The report says: "It could be that a local system could operate at both levels, headed by something akin to a local Director of Crime and Harm Prevention, who could be appointed by the PCC (as VRU Directors are currently) and who would operate as an independent senior advocate for this agenda throughout their area."

Rick Muir believes that crime prevention lacks leadership at both the policing and politcal levels.

He told Police Oracle: “Politicians of all parties agree on the importance of preventing crime and yet we lack a proper strategy to achieve this. While the police own the problem of crime detection, no one owns the problem of crime prevention.”

The Police Foundation report is also clear that a proper crime prevention strategy needs sustained leadership and investment.  

Within policing, management turnover is an issue.“There’s been a command and control history. There’s a serious concern about the quality and sustainability of police leadership, " says Rick Muir. "Chief Constable length of tenure has reduced considerably to three or four years. It takes about three years to know the job.”

The Foundation's report is clear that crime prevention is an "ongoing revenue requirement given that we should not expect these efforts to reduce demand on policing and free up monies from the police budget."

It adds: "There is simply too much latent and unmet demand facing police forces for this to result in cashable savings. Put simply they will always have more to do.

So, what kind of public spending commitment might we be looking for? To provide an illustration, the Foundation says if you were tofollow the example of the public health system of allocating four per cent of the current public safety budget to prevention that would generate a budget of £760 million. 

It’s also about getting other organisations, including the private sector, to take responsibility. In short, pushing back to not only other agencies but also the industries that are enabling criminals by not funding work that takes away from their bottom line – or upset the ‘instant’ customer.

The report says: “Steps necessary to reduce the risk of fraud may require that banks and other providers of financial services to introduce extra processes that can slow down transactions and may be inconvenient to the consumer.

“A secondary measure would be to enable pension companies to block a request by a customer to transfer their funds, where red flags have been raised indicating a likely scam.”

Another proposal is to take on the tech giants: “Legislation could make it clear that platforms such as Google bear legal liability for the financial promotions they pass on, at least to the same degree as traditional publishers.”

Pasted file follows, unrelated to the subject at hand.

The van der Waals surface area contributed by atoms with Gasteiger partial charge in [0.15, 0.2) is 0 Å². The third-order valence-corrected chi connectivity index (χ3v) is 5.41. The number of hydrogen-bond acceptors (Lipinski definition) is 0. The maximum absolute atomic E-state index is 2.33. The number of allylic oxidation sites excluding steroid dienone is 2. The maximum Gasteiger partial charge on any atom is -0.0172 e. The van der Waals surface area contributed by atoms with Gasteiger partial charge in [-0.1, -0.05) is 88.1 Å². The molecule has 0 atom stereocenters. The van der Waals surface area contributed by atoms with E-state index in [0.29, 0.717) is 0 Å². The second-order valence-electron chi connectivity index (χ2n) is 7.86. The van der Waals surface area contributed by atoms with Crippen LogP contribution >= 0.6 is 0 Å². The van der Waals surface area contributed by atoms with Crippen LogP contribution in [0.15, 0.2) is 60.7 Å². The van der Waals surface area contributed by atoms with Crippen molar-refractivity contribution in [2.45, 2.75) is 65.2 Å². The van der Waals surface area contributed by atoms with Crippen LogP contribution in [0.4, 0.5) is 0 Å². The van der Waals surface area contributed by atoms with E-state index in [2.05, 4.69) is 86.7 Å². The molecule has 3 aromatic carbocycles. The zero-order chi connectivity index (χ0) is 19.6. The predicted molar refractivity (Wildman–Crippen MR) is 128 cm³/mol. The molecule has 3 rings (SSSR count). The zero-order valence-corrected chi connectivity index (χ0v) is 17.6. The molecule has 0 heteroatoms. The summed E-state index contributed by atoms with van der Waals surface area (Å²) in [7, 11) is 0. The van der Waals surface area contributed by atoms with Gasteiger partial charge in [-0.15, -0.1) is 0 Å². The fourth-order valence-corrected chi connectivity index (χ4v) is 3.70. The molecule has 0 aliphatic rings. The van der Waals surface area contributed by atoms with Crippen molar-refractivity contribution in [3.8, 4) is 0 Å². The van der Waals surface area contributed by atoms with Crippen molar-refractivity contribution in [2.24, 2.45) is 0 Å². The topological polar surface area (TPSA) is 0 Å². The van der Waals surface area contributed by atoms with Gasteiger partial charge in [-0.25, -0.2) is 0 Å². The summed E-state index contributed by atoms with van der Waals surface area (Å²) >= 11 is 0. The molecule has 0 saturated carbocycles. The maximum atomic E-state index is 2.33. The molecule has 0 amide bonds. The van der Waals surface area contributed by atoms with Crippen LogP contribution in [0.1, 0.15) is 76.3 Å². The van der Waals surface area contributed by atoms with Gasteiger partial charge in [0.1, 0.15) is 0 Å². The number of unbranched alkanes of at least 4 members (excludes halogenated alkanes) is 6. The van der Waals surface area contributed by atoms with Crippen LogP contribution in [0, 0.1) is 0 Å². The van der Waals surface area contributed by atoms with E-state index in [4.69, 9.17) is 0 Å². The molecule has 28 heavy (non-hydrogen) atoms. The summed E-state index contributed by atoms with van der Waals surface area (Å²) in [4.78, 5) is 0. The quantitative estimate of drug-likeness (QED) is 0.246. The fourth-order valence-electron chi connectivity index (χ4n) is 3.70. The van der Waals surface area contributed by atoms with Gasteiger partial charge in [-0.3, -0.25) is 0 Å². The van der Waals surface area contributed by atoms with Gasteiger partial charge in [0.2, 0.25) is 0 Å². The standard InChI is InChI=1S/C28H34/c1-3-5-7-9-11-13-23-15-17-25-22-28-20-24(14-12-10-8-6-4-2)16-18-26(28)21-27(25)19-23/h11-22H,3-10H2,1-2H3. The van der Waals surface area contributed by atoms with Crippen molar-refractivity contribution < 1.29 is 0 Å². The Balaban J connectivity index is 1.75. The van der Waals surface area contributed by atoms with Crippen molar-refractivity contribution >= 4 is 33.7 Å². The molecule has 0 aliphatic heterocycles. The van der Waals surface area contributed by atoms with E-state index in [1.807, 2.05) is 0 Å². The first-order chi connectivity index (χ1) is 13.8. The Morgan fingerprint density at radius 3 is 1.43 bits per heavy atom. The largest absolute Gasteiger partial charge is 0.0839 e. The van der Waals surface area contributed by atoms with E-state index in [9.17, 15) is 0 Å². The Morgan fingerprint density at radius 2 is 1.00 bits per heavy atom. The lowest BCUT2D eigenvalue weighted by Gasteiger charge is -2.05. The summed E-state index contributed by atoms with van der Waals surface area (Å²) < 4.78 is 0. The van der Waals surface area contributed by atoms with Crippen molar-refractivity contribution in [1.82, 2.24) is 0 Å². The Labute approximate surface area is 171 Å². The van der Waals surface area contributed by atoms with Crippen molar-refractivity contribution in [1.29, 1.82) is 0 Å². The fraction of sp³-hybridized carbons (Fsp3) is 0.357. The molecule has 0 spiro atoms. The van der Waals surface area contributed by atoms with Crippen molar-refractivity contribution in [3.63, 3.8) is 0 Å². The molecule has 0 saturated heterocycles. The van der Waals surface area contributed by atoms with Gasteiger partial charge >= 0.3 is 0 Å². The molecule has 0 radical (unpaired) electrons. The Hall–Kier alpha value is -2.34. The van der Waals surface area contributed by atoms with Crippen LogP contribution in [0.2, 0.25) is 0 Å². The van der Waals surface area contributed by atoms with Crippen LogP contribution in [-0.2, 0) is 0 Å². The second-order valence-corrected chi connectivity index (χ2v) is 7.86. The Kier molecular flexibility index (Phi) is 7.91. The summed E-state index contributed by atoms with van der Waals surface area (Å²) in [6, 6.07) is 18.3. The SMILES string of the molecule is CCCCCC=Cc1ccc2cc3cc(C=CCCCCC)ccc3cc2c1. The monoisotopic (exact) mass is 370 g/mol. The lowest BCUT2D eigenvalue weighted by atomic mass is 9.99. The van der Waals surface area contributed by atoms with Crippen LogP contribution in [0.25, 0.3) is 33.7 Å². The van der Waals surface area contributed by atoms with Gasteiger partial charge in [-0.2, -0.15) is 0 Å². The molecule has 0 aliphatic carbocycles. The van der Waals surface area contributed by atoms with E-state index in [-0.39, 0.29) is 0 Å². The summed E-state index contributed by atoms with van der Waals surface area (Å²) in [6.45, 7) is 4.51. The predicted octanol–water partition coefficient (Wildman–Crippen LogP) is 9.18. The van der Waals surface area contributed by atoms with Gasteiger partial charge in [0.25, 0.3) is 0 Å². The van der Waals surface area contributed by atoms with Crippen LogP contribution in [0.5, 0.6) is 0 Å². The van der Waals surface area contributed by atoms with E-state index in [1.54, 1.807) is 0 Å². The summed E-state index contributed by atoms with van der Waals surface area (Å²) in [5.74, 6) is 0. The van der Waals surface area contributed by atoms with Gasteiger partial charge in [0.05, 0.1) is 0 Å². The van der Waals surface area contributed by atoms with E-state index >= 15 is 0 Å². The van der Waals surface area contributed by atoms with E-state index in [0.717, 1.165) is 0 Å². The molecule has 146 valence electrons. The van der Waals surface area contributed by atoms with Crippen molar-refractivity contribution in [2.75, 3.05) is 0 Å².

That would cover child pornography, hate crime, people smuggling and even the trade in illegal weapons.

The report says that Whitehall’s current set-up is also part of the problem. It says: “Policy-making is fragmented into different government departments and this creates barriers to preventative action. Specifically, it means that the benefits from adopting a preventative policy often do not accrue to those who invest in it.”

A new agency 

The report calls for the  creation of a crime prevention body working at the heart of government and says there is precedent with organisations such as the Civil Aviation Authority.

“At almost the same time as the Civil Aviation Authority was established so was the Health and Safety Executive (HSE), founded by the 1974 Safety at Work etc Act. The HSE’s mission is to prevent work-related death, injury and ill health.

The HSE provides advice and guidance to business and workers, prosecutes, promotes research and training and proposes health and safety regulations to the government.

It works: since 1981 the rate of fatal injury has fallen in the UK from 2.1 per 100,000 workers to 0.34 per 100,000.

A group of 43 forces all working in silos with yearly funding settlements being set objectives by the Home Office isn’t going to achieve the sort of change the public is starting to demand.

Rick Muir says: “Mostly forces have to work it out for themselves at local level. That’s not going to stop the big issues like online child abuse or fraud.

"We should aim to take the same kind of systemic approach to preventing crime that we take to preventing accidents at work or in the air.”

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RoksanaKochanowska - Thu, 06 May 2021

I do not remember when I was so excited about reading 40-pages long document, than I was today seeing this strategic review! :)
As an academic investigator who happens to do PhD in the multiagency information sharing about violence (focusing on DVA, youth crime and mental health specifically), working towards diversion of workload in crime prevention from strictly policing to other sectors and supporting public health approach philosophy, I finally have a clear picture of demands and challenges in the field I can address
Happy days that I can contribute to such an ambitious project.